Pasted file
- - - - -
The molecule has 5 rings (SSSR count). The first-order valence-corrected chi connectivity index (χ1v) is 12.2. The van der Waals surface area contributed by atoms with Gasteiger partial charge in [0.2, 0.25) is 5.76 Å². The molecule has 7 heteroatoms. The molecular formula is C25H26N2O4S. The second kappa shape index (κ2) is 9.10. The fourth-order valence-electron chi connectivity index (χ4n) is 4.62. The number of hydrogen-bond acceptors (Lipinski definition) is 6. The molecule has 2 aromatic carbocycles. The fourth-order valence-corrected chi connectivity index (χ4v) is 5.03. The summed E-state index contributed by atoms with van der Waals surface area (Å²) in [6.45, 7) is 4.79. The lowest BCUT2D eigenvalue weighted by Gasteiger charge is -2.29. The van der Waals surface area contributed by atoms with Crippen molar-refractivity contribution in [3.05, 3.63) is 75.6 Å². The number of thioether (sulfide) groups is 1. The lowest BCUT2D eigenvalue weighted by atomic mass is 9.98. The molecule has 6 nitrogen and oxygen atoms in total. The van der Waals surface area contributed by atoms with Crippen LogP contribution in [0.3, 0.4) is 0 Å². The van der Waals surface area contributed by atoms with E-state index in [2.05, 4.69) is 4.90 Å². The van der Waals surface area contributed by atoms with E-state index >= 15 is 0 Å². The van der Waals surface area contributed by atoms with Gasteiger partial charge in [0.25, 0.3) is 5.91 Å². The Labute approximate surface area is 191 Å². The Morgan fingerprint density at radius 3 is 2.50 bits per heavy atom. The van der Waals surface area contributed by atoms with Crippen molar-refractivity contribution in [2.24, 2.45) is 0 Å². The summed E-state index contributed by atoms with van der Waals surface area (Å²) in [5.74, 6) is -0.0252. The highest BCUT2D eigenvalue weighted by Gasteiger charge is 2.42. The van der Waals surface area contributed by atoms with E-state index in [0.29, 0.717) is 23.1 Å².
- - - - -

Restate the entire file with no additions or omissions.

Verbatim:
The molecule has 5 rings (SSSR count). The first-order valence-corrected chi connectivity index (χ1v) is 12.2. The van der Waals surface area contributed by atoms with Gasteiger partial charge in [0.2, 0.25) is 5.76 Å². The molecule has 7 heteroatoms. The molecular formula is C25H26N2O4S. The second kappa shape index (κ2) is 9.10. The fourth-order valence-electron chi connectivity index (χ4n) is 4.62. The number of hydrogen-bond acceptors (Lipinski definition) is 6. The molecule has 2 aromatic carbocycles. The fourth-order valence-corrected chi connectivity index (χ4v) is 5.03. The summed E-state index contributed by atoms with van der Waals surface area (Å²) in [6.45, 7) is 4.79. The lowest BCUT2D eigenvalue weighted by Gasteiger charge is -2.29. The van der Waals surface area contributed by atoms with Crippen molar-refractivity contribution in [3.05, 3.63) is 75.6 Å². The number of thioether (sulfide) groups is 1. The lowest BCUT2D eigenvalue weighted by atomic mass is 9.98. The molecule has 6 nitrogen and oxygen atoms in total. The van der Waals surface area contributed by atoms with Crippen LogP contribution in [0.3, 0.4) is 0 Å². The van der Waals surface area contributed by atoms with E-state index in [2.05, 4.69) is 4.90 Å². The van der Waals surface area contributed by atoms with E-state index >= 15 is 0 Å². The van der Waals surface area contributed by atoms with Gasteiger partial charge in [0.25, 0.3) is 5.91 Å². The Labute approximate surface area is 191 Å². The Morgan fingerprint density at radius 3 is 2.50 bits per heavy atom. The van der Waals surface area contributed by atoms with Crippen molar-refractivity contribution in [2.24, 2.45) is 0 Å². The summed E-state index contributed by atoms with van der Waals surface area (Å²) in [5.74, 6) is -0.0252. The highest BCUT2D eigenvalue weighted by Gasteiger charge is 2.42. The van der Waals surface area contributed by atoms with E-state index in [0.29, 0.717) is 23.1 Å².